By Kim Eun-jung
SEOUL, Nov. 4 (Yonhap) -- Multimedia artist Kang Ik-joong said Friday he wants to play a bridging role between the divided Koreas through his imaginative artworks, as he believes art can connect people, places and ideas.
The New York-based Korean artist, known for his art projects involving moon jars and the Korean alphabet, hangeul, will showcase a wide range of his artworks in the exhibition "The Moon is Rising," which runs through Dec. 11 at Gallery Hyundai in Seoul. It is his first solo exhibition held in South Korea in 12 years.
The 62-year-old artist said "connection" is the overarching theme of the exhibition, which presents approximately 500 artworks of paintings, installations, project sketches and drawings since the 1990s.
Among them are the latest paintings of rainbow moons and moon jars, traditional Korean white porcelain made during the Joseon Dynasty (1392-1910).
The exhibition also features a mixed-media wall mosaic of colorful three-by-three inch tiles, with each piece composed of one alphabet syllable and completing a sentence when put together.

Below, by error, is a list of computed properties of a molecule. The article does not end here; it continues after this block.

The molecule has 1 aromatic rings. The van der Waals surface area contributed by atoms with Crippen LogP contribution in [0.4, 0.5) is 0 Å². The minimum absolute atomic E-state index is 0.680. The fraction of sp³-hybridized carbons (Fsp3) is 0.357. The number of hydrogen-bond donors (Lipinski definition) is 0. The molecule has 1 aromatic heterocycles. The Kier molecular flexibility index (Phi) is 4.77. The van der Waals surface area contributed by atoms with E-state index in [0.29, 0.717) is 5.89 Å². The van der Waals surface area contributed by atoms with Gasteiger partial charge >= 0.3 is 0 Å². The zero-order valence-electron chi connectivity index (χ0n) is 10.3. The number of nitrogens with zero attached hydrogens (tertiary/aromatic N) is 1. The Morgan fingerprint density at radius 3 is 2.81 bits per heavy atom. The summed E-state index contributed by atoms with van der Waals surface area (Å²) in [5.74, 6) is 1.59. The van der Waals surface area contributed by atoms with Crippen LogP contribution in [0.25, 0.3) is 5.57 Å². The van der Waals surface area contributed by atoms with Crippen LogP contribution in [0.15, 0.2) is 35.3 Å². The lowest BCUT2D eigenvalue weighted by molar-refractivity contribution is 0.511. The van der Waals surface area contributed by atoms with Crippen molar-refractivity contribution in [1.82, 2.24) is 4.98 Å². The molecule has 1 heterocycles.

"Art is ultimately about finding my current location," Kang said during a press conference held at Gallery Hyundai. "I think my job is about connecting the divided Korean Peninsula through culture."
Kang said his long-cherished dream is building a circular bridge that connects the north and south sides of the Imjin River on the heavily fortified border. He wants to make it a huge artwork with paintings of children from South and North Koreas.
"The envisioned bridge is a dream that connects Korea with the world as well as the past, present and future," he said.
His past efforts to collect paintings from North Korean children have failed due to continued military tensions on the peninsula, but the artist remained hopeful about the ambitious project.
"If such a bridge is built over the Imjin River, I want to cross it and enjoy the artworks of children (of the two Koreas)," he said.
Kang expressed his wish for a unified Korea in a mountain-like installation composed of 500 white bowls, which was displayed in a corner where visitors can hear the sound of birds singing.
"I tried to express the sad reality. People (of the two Koreas) can't cross the border, but birds can," he said. "I hope the time will come when we can put rice into the bowls and share them."
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